Moscow Diaries: Muscovites and provincials

In this 3-part series, Ajay Kamalakaran takes in the sights, sounds and rhythm of life in the Russian capital.

When in Moscow, never make the mistake of asking anyone the politically incorrect question of where they’re from. Such a question to a Russian in Moscow carries the implication that he or she is not a sophisticated Muscovite but could actually be from the provinces! That’s right... many Muscovites like to believe that they are different from their lesser fortunate compatriots from smaller parts of the country. In this hierarchy, it’s only those from St Petersburg that manage to get an inkling of respect from the residents of the capital.

Many Muscovites have never travelled east of the Ural Mountains and have the strangest ideas of the distant outposts of their own country. The word “Sakhalin” draws up laughter even in polite society in the capital. “How could you possibly live there for so long,” would be a common question. “Do the people look like Russians or Japanese,” is a close second and “does it snow there in August” is the second runner-up. Such ignorance does not surprise me anymore.

We are told that the people that crowd a McDonald’s at the Okhotny Ryad shopping mall are not Muscovites. “Look at their dress sense, their lack of style, listen to their accents,” all indicators of their origins, according to a friend. Muscovites on the other hand go to the fancier shops and pay US$ 100 for a shirt that could be purchased for about a quarter of that price in the United States and still feel that it was a bargain. “Saving” is basically an alien word in Russia’s capital. Muscovites love to burn money on unwanted useless things, unlike the provincials, “all of whom would do anything to live in the capital,” says a proud resident of the capital.

It is easy to understand why some Muscovites have such bizarre attitudes towards the provinces. When it comes to holidays, the residents of the capital would be happy enough to go to Europe, Turkey, Egypt or Goa. It is a lot less expensive and time consuming to fly overseas for a vacation than to head to the Asian part of Russia. It’s a 9 hour flight to Yuzhno-Sakhalinsk from Moscow. Now, compare this with the short flying time to any major European city. A one-way ticket to Vladivostok would probably be as expensive as a return ticket to London.

Distance and costs aside, most stereotypes are ridiculous.  I find myself in the odd position of being the champion of the provinces, especially the Far East. The vastly under-populated region has spectacular natural beauty, cultured towns and cities and in my humble opinion, has preserved genuine Russian culture in a way that Moscow hasn’t for the last 2 decades. The isolation from globalisation has actually helped some of these regions to look more Russian than many parts of the capital.

Nothing could be farther from the truth than the myth in Moscow that its residents represent the “cream” of Russian society and that the provincials lack culture. On an earlier trip to the Russian capital, I had to put up with a 2-day barrage of this Muscovite-Provincial talk and found a great opportunity to give it back to my “sophisticated” friends. In a nightclub in the city centre on a Friday night, my friends and I saw a huge blond man dancing in a rather tipsy state. The young man slipped and fell and many of the patrons of the club started laughing. I started lecturing my friends on how mean that was of the Muscovites to laugh at the poor guy.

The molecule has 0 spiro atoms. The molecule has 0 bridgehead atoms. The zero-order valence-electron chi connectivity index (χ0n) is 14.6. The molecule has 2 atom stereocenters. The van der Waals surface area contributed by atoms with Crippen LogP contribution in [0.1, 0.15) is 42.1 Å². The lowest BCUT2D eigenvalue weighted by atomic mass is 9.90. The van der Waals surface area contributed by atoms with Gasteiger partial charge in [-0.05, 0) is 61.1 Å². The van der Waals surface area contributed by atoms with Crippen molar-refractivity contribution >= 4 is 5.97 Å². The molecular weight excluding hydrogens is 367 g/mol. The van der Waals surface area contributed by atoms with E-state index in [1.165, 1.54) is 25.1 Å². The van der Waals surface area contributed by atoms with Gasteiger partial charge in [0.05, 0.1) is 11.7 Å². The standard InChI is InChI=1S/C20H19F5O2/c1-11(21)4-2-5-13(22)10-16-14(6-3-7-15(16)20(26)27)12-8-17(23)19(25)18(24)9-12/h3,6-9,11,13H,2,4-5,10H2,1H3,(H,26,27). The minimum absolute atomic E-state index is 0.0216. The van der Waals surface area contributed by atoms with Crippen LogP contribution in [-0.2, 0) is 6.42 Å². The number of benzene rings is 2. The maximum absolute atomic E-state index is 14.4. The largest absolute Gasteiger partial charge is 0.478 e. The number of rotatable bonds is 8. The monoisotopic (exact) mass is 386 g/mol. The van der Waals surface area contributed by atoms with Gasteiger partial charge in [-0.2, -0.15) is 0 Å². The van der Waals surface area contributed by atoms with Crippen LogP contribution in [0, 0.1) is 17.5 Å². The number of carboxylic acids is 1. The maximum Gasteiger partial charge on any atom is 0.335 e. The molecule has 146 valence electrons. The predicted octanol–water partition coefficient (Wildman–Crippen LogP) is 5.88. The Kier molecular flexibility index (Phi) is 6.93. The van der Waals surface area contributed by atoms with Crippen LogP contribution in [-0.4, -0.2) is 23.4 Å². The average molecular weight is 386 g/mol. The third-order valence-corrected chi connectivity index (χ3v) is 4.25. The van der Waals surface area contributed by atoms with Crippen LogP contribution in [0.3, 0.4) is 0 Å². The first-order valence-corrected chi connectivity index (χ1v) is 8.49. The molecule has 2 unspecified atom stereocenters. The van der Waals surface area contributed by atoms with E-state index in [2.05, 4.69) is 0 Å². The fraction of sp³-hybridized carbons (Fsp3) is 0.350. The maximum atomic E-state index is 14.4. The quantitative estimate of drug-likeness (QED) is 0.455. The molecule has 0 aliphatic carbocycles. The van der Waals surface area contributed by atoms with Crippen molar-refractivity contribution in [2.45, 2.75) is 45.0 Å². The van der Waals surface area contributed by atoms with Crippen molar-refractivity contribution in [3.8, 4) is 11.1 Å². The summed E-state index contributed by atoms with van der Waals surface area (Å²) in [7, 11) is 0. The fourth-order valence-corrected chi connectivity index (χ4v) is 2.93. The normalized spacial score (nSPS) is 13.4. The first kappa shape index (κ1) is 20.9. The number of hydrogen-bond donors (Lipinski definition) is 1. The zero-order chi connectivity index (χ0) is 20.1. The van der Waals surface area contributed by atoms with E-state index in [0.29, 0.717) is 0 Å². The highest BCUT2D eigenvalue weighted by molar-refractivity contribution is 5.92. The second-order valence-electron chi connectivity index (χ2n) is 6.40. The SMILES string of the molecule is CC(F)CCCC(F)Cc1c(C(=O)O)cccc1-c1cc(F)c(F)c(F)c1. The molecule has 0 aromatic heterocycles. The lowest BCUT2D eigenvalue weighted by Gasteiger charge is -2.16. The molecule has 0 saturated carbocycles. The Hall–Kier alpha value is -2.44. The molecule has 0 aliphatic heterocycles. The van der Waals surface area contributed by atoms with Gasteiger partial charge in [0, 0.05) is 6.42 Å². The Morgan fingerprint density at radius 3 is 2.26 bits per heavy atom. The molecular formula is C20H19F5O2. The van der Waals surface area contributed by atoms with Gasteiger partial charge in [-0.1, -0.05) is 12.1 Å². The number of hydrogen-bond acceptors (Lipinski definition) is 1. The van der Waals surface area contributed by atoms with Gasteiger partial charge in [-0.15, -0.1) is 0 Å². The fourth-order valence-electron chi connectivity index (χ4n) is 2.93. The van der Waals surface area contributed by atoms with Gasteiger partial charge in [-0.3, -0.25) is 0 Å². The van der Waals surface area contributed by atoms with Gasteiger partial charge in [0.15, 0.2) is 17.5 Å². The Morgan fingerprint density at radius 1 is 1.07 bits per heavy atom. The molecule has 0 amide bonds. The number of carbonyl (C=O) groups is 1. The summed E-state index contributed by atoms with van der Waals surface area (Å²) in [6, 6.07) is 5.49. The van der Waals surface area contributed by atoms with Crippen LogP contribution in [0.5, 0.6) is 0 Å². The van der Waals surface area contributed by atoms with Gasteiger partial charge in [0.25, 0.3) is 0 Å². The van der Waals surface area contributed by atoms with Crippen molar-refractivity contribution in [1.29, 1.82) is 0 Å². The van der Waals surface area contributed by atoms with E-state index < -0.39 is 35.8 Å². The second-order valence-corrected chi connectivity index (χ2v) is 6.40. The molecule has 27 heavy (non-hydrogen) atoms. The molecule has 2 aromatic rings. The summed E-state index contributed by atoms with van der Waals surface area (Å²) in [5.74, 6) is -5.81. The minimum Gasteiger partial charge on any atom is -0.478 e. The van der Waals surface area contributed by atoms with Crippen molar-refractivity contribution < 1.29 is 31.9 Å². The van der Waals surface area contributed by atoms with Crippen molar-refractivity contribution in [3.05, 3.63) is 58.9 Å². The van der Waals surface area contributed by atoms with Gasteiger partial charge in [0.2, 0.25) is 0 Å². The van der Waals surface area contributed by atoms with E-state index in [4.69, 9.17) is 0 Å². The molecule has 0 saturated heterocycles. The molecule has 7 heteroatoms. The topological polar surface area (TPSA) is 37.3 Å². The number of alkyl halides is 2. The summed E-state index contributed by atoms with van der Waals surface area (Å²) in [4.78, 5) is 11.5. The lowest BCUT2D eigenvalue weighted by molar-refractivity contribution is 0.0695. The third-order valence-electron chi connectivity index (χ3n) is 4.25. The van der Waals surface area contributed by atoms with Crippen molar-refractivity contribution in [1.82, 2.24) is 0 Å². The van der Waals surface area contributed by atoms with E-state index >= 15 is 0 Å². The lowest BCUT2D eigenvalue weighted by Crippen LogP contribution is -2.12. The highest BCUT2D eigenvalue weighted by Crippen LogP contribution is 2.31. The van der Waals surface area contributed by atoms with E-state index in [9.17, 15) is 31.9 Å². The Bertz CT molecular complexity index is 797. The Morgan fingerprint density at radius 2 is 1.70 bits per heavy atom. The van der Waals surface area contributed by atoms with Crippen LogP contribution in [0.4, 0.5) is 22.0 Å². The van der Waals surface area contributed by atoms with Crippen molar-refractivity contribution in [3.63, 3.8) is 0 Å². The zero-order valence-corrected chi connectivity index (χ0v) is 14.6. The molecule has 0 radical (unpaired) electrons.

After that hard fall, he gets up and starts dancing again and then falls close to a table and a few pieces of cutlery go down with him. We start to grin. He gets up again and shouts loudly that he is dancing and continues to embarrass himself with his moves. Within minutes of his second fall, he crashes on a table and takes down glasses, bottles and an assorted set of food and drinks. The fall was extremely hard and a vibration is felt, but the room is filled with laughter as people realize that the young man is not seriously hurt.

This is my great chance to tell the Muscovites with me that I have never seen such a cartoon character in Sakhalin or in any small Russian town for that matter. Surely, this is not the sophistication we expect from Muscovites, is it? Overhearing our conversation, a woman sitting in a nearby table comes and tells us: “don’t pay too much attention to Sasha…he’s here on holiday from the provinces.” She went on say that he was from Primorye (a region in the Far East)!! If there was ever a point in time that I wanted to strangle someone, this was it. Unfortunately, I ended up losing this battle to my Muscovite friends.


For the benefit of my friends in Moscow, I declare that I am a provincial Sakhaliner. When I lived on the penal entrenchment colony, I wrestled bears almost every week, ate reindeer for breakfast and shovelled off snow from the front of my garage in August. Most of my local friends were more fluent in Japanese than Russian. When I wasn’t searching for oil in the tundra, I was partying with my smuggler friends who made a fortune by selling crabs and red caviar to the South Koreans. And in the midst of 4 years, there was 1 day when the temperature crossed 20 degrees Celsius. 

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